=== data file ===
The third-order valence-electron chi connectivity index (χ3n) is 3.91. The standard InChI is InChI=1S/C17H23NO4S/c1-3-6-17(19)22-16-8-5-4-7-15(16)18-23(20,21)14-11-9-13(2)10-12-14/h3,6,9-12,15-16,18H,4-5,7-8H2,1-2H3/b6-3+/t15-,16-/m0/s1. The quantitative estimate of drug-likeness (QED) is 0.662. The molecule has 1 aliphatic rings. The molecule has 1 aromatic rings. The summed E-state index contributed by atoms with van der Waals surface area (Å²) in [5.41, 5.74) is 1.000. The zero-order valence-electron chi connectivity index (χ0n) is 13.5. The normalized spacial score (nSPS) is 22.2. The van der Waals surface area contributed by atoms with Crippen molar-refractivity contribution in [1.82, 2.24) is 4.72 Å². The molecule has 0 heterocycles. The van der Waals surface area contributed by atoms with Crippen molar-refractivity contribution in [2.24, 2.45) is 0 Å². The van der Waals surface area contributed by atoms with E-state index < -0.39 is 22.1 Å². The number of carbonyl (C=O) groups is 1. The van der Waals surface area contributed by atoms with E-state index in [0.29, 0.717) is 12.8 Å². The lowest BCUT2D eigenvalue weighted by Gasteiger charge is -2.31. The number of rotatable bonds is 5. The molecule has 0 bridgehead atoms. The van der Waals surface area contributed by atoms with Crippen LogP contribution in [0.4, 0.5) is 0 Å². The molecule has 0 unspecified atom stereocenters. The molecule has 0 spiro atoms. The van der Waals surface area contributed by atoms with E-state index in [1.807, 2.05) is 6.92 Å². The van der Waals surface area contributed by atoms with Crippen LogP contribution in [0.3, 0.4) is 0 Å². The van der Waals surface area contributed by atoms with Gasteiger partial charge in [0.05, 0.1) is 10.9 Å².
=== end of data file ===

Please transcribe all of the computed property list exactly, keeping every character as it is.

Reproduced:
The third-order valence-electron chi connectivity index (χ3n) is 3.91. The standard InChI is InChI=1S/C17H23NO4S/c1-3-6-17(19)22-16-8-5-4-7-15(16)18-23(20,21)14-11-9-13(2)10-12-14/h3,6,9-12,15-16,18H,4-5,7-8H2,1-2H3/b6-3+/t15-,16-/m0/s1. The quantitative estimate of drug-likeness (QED) is 0.662. The molecule has 1 aliphatic rings. The molecule has 1 aromatic rings. The summed E-state index contributed by atoms with van der Waals surface area (Å²) in [5.41, 5.74) is 1.000. The zero-order valence-electron chi connectivity index (χ0n) is 13.5. The normalized spacial score (nSPS) is 22.2. The van der Waals surface area contributed by atoms with Crippen molar-refractivity contribution in [1.82, 2.24) is 4.72 Å². The molecule has 0 heterocycles. The van der Waals surface area contributed by atoms with Crippen molar-refractivity contribution in [2.24, 2.45) is 0 Å². The van der Waals surface area contributed by atoms with E-state index < -0.39 is 22.1 Å². The number of carbonyl (C=O) groups is 1. The van der Waals surface area contributed by atoms with E-state index in [0.29, 0.717) is 12.8 Å². The lowest BCUT2D eigenvalue weighted by Gasteiger charge is -2.31. The number of rotatable bonds is 5. The molecule has 0 bridgehead atoms. The van der Waals surface area contributed by atoms with Crippen LogP contribution in [0.4, 0.5) is 0 Å². The molecule has 0 unspecified atom stereocenters. The molecule has 0 spiro atoms. The van der Waals surface area contributed by atoms with E-state index in [1.807, 2.05) is 6.92 Å². The van der Waals surface area contributed by atoms with Crippen LogP contribution in [0.3, 0.4) is 0 Å². The van der Waals surface area contributed by atoms with Gasteiger partial charge in [0.05, 0.1) is 10.9 Å².